Biggest concern: Even with Harden’s defensive improvement, Houston has allowed 110.8 points per 100 possessions, which ranks 21st in the league. This doesn’t preclude the Rockets from playing elite defense when they need to — they are third in defensive rating since the All-Star break — but, if you have less confidence in them getting stops than you did last season, I can’t blame you.

Further reading: I wrote about P.J. Tucker, who is indispensable to Houston because he has made himself into one of the league’s best defenders.

Games remaining: @ Bucks, vs. Nuggets, vs. Kings, @ Kings, @ Clippers, vs. Knicks, vs. Suns, @ Thunder

Denver Nuggets

The outlook: No longer a fringe playoff team, the Nuggets might also wind up with the top seed in the West. I don’t know an NBA nerd who doesn’t love watching them play, mostly because of the pass-first center who inspired this did-he-really-say-that quote from Bill Walton: “When you see someone like a Nelson Mandela or a Martin Luther King or a Mahatma Gandhi, someone who sees the future before anyone else does, knows how to get to where they need to be, where they want to be, that is Nikola Jokic. Happiness begins when selfishness ends. In a game that has been taken over by incessant dribbling for yourself, Nikola Jokic is such a breath of fresh air. And it’s his imagination. Watching him play basketball is like watching Bob Dylan come up with a song.”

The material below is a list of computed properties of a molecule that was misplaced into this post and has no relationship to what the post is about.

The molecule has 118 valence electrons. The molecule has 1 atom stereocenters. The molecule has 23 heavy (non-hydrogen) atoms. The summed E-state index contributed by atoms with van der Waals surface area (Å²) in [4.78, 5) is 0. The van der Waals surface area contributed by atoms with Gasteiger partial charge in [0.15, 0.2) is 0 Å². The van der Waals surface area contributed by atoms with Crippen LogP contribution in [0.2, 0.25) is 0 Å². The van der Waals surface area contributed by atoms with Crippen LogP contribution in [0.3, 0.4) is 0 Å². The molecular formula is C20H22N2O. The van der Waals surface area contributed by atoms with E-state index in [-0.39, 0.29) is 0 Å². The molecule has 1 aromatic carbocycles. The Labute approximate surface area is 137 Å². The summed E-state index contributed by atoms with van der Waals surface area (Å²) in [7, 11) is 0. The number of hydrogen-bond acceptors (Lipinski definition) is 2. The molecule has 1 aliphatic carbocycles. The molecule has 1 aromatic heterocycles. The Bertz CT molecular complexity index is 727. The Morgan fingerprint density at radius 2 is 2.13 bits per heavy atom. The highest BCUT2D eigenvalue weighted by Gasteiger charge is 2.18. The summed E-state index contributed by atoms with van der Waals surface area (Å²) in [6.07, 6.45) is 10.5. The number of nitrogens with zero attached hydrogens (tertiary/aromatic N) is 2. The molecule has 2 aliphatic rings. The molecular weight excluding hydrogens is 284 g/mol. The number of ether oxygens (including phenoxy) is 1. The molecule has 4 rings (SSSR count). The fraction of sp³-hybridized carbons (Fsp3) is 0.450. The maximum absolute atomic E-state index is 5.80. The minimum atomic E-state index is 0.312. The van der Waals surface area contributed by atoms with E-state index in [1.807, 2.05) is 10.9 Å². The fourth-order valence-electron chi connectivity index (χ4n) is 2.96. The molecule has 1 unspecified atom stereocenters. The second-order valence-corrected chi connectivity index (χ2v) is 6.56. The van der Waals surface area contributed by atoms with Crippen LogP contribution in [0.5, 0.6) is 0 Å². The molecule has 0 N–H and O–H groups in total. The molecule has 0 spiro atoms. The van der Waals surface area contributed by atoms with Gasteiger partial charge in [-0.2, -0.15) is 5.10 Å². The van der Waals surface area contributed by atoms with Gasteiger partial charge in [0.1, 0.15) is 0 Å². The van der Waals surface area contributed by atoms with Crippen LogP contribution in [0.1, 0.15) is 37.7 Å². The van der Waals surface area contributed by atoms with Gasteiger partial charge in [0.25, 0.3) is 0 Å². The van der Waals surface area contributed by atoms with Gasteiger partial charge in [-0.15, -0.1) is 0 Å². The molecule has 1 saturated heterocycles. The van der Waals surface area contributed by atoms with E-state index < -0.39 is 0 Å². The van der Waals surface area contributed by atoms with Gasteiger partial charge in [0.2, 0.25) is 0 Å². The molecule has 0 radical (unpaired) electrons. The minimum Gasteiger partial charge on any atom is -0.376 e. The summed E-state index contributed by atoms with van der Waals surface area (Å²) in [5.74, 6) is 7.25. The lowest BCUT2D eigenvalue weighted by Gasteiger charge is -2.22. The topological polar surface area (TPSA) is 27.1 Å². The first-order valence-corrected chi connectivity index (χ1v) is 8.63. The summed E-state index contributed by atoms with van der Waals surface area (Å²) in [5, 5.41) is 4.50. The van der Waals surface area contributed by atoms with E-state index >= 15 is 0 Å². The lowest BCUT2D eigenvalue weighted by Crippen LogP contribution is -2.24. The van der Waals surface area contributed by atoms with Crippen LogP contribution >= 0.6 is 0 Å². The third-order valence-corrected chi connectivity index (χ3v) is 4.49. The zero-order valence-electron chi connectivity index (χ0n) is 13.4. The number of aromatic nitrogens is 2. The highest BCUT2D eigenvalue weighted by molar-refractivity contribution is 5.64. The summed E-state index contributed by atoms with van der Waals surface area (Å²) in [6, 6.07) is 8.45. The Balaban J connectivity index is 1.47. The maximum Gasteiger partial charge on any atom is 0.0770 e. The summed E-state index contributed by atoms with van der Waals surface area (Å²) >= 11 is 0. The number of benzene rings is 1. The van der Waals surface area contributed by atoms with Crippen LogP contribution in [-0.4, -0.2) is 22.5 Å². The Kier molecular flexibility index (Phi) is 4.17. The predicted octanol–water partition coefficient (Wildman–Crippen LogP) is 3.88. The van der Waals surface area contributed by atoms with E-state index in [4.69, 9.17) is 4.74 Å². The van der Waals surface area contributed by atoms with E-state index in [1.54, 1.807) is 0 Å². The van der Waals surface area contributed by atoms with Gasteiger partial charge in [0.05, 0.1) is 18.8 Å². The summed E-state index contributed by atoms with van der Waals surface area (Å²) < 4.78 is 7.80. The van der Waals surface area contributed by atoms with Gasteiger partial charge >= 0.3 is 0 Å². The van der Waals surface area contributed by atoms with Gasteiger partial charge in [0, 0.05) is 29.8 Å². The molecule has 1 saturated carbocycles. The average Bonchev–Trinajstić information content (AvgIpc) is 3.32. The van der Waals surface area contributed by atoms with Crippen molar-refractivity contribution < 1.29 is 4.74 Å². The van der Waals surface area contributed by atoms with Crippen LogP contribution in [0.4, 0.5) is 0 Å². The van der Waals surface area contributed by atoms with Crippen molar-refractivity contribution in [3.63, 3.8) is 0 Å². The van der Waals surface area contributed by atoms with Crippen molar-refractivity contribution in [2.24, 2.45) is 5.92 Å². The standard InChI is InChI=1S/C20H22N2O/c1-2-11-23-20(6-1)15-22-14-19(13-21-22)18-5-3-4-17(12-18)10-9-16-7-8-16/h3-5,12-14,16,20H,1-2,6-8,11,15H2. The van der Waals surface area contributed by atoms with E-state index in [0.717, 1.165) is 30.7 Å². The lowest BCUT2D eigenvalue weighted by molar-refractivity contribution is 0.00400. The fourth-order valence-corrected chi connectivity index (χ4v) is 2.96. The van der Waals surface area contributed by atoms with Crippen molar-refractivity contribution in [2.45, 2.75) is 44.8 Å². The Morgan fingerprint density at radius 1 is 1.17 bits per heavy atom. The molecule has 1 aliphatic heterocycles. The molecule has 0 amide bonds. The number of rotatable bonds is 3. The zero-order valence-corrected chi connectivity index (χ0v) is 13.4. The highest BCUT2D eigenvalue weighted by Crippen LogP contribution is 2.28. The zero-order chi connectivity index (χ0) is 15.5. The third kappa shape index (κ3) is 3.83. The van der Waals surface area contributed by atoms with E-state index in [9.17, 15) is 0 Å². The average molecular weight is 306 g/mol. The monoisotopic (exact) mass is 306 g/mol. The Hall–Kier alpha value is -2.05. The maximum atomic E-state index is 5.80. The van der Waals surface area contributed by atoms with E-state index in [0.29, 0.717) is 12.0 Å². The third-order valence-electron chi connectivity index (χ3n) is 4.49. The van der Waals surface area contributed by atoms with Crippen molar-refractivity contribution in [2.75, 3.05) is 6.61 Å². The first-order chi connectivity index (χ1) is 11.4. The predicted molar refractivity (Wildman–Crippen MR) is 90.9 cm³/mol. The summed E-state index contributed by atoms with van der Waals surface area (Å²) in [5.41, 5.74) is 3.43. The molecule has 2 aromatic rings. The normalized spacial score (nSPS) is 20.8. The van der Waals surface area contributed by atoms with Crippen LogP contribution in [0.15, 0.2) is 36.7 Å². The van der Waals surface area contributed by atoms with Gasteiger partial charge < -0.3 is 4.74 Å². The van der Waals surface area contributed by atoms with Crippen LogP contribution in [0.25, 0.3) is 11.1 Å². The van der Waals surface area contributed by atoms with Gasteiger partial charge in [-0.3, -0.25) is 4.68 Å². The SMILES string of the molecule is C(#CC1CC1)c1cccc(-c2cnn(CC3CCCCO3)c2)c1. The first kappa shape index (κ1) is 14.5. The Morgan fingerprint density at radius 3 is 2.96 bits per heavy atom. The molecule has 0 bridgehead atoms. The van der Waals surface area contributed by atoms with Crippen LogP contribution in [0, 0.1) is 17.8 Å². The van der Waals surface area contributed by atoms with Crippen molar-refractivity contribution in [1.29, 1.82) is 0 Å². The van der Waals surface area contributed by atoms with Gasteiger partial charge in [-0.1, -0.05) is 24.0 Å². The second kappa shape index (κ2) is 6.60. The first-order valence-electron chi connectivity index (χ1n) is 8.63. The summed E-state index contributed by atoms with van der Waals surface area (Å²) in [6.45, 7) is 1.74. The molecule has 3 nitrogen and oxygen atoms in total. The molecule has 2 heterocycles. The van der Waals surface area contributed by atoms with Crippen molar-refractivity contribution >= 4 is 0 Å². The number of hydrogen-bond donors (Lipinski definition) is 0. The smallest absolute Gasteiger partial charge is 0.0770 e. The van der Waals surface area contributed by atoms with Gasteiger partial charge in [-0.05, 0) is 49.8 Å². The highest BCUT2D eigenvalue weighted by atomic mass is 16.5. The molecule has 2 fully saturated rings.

It’s not just the Jokic show: Jamal Murray has made strides, Paul Millsap has done what Denver hoped he would and Monte Morris has come out of nowhere. The Nuggets are deep, and, after missing the playoffs by one game two years in a row, they knew they could no longer be pushovers on defense. There is a sense, however, that their record is more impressive than it is convincing. Aside from Millsap, hardly anyone has significant playoff experience. Depending on their first-round opponent, there might be some expert-led momentum to pick against them.

Fun stat: A floater master, Morris has made 55 percent of his short midrange shots, per Cleaning The Glass. Among players who have logged a minimum of 600 minutes, that leads the league.

Biggest concern: Will the defense translate? Teams will target Jokic and try to exploit Denver’s lack of size on the perimeter. There is no denying that it has committed to getting stops and massively improved, but the playoffs require schematic adjustments and versatility. The Nuggets might not be built for that.

Further reading: SB Nation’s Paul Flannery on Denver’s trajectory.

Games remaining: vs. Pistons, @ Rockets, @ Thunder, vs. Wizards, @ Warriors, vs. Spurs, vs. Blazers, @ Blazers, @ Jazz, vs. Timberwolves

Oklahoma City Thunder

The outlook: The Thunder might not deserve to be on this list right now, but they’re on it out of respect for what they looked like earlier this season when their defense was tops in the league and Paul George was in the MVP conversation. At their best, they were fast, physical and relentless, the type of team you’d hate to play against. For a while they even made you think shooting wasn’t going to be a much of an issue. Based on their recent play, however, it is reasonable to wonder whether we’ll see that version of the team again.